It cannot be over-emphasised that a court is not entitled to enter summary or default judgment on a claim based on a relief for payment of unliquidated pecuniary damages without taking evidence for the assessment of the amount of damages that may be proved as such a claim must be established by credible evidence. This is because it is not enough for the court to simply award damages in an unliquidated pecuniary damages claim without giving any reason as to how it arrived at what in its opinion amounted to reasonable damages. See Umunna v Okwuraiwe (1978) 6 - 7 SC 1; Victor Olurotimi v Felicia Ige (1993) 8 NWLR (Part 311) 257 at 268 etc. Damages are awarded on sound and well-settled legal principles and not on sentimental or arbitrary grounds and it has been held to be wrong for a trial court in a claim for unliquidated damages to make an award without taking evidence from the parties. See Imo-Broadcasting Corporation v. Lambert Iwueke (1995) 1 NWLR (Part 372)488 where it was restated that in a claim for unliquidated damages, the plaintiff is not entitled to summary final judgment in default of defence as the quantum of damages the plaintiff is entitled to must be assessed and proved by credible evidence.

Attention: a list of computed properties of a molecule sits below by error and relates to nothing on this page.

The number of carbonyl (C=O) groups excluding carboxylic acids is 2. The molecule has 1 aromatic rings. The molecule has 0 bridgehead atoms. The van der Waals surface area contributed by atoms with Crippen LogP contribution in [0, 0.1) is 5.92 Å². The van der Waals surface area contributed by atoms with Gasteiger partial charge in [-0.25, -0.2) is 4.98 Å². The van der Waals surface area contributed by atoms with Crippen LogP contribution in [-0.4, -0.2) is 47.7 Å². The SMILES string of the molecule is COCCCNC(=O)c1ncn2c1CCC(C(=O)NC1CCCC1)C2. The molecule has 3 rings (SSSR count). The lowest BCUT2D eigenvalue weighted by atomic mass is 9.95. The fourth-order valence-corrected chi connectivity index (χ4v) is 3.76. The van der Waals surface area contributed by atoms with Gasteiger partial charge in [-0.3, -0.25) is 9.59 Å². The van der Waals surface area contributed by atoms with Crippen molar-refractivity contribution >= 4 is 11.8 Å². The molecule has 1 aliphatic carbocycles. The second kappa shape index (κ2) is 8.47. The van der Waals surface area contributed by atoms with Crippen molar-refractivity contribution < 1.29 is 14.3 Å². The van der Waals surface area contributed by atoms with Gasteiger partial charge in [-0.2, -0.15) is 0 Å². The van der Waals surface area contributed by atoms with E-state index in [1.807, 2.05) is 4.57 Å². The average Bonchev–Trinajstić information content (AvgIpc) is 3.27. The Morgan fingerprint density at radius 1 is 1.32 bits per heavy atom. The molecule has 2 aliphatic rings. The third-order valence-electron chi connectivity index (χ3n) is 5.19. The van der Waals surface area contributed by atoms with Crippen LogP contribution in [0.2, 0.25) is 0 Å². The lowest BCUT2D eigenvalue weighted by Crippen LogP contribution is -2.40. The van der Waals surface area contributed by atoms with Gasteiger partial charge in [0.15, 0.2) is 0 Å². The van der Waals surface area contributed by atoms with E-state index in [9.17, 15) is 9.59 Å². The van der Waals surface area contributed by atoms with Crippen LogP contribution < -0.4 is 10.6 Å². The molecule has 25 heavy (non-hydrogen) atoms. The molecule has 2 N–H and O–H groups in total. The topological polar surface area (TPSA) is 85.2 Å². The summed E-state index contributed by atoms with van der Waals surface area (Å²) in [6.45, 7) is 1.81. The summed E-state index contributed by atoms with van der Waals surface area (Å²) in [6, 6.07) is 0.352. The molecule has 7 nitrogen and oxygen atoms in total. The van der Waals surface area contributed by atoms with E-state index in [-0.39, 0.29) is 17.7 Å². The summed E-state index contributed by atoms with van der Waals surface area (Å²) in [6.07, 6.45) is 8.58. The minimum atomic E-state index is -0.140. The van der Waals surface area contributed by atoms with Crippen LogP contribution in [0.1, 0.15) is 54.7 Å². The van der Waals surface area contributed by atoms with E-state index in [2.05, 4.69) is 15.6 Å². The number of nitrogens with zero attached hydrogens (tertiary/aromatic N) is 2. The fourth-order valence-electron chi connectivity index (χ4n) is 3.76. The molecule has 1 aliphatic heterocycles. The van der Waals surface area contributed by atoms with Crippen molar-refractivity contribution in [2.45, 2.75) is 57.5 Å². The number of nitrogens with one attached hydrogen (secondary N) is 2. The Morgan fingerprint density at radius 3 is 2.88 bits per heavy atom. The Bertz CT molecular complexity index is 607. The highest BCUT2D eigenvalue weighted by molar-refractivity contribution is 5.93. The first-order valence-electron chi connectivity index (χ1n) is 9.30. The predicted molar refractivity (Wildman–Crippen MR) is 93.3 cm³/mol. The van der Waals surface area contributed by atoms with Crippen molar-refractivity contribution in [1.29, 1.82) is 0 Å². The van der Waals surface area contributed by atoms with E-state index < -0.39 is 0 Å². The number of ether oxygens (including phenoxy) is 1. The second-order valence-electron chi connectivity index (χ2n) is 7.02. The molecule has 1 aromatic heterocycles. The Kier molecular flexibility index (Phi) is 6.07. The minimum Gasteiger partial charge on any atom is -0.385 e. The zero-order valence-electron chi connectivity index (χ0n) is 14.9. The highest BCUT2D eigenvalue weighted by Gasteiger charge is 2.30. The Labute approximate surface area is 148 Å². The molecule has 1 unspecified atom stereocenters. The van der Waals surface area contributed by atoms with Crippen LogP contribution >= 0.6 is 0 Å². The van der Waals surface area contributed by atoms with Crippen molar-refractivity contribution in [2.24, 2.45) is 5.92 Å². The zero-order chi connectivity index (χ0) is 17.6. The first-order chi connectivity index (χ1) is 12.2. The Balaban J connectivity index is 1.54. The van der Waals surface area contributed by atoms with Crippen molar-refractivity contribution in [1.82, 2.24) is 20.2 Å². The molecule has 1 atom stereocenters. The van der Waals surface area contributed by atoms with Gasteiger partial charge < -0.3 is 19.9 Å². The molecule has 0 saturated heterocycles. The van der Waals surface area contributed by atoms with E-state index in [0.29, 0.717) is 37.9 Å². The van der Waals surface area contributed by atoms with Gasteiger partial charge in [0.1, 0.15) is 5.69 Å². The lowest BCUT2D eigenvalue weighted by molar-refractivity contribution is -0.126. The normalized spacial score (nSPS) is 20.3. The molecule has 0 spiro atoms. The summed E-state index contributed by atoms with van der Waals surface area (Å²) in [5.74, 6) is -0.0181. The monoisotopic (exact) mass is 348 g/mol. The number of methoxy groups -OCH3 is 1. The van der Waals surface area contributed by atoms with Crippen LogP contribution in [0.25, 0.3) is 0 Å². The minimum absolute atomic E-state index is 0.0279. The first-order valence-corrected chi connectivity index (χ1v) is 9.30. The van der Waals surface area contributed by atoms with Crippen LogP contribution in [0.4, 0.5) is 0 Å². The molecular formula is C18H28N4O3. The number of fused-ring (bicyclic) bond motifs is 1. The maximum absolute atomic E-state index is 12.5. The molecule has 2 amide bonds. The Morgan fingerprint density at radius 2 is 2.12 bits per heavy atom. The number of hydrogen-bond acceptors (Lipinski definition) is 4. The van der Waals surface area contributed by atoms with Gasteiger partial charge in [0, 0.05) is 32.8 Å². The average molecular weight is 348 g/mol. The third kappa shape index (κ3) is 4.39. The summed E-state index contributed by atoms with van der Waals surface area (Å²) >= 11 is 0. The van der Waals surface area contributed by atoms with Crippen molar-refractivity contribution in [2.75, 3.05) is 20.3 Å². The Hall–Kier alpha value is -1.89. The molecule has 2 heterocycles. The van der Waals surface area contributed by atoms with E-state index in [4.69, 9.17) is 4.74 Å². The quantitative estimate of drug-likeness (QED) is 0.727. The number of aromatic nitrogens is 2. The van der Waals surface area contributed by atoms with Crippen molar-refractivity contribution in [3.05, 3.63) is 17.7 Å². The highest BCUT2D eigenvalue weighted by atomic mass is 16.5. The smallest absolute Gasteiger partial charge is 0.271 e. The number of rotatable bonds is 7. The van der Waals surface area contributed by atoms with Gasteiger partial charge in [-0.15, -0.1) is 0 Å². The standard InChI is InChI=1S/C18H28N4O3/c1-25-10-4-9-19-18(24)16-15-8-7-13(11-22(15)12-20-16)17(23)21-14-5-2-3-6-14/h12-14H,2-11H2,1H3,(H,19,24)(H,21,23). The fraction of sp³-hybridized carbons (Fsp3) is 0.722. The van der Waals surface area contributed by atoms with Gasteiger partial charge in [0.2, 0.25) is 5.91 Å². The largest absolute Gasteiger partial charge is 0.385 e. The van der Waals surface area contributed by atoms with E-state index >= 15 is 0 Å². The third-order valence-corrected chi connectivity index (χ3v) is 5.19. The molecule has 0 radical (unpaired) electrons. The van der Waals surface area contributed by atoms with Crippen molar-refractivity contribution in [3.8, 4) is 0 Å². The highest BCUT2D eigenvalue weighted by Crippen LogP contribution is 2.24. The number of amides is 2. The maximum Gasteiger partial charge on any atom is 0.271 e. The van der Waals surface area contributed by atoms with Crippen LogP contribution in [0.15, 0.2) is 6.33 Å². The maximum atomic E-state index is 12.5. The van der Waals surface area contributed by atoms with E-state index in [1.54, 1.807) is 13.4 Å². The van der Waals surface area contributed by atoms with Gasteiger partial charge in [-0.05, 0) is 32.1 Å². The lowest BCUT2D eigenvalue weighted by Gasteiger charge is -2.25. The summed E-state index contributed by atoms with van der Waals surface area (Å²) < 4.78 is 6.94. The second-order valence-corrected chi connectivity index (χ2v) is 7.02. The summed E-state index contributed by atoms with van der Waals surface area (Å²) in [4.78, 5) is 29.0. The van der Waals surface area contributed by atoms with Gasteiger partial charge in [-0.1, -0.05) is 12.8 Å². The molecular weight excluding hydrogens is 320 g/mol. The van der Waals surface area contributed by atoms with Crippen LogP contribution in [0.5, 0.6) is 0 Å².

In the case of the Eko Odume & Ors v Ume Nnachi & Ors (supra), a case involving a claim for unliquidated pecuniary damages for trespass, just as in the present case, this court in respect of the judgment in default of defence entered in the suit held that it was not rule 2 but rule 4 of Order 27 of the English Supreme Court Rules, 1883 the provisions of which are in pari materia with those of the Order 24 rules 2 and 4 of the High Court of Lagos State (Civil Procedure) Rules 1972 which applied and that the trial court should have heard evidence before entering final judgment in the suit. Said Idigbe, JSC (as he then was)
In the case now on appeal, the learned trial Judge entered final judgment for the respondents in respect of the claim for damages for trespass without receiving evidence on that claim and we think he was clearly in error.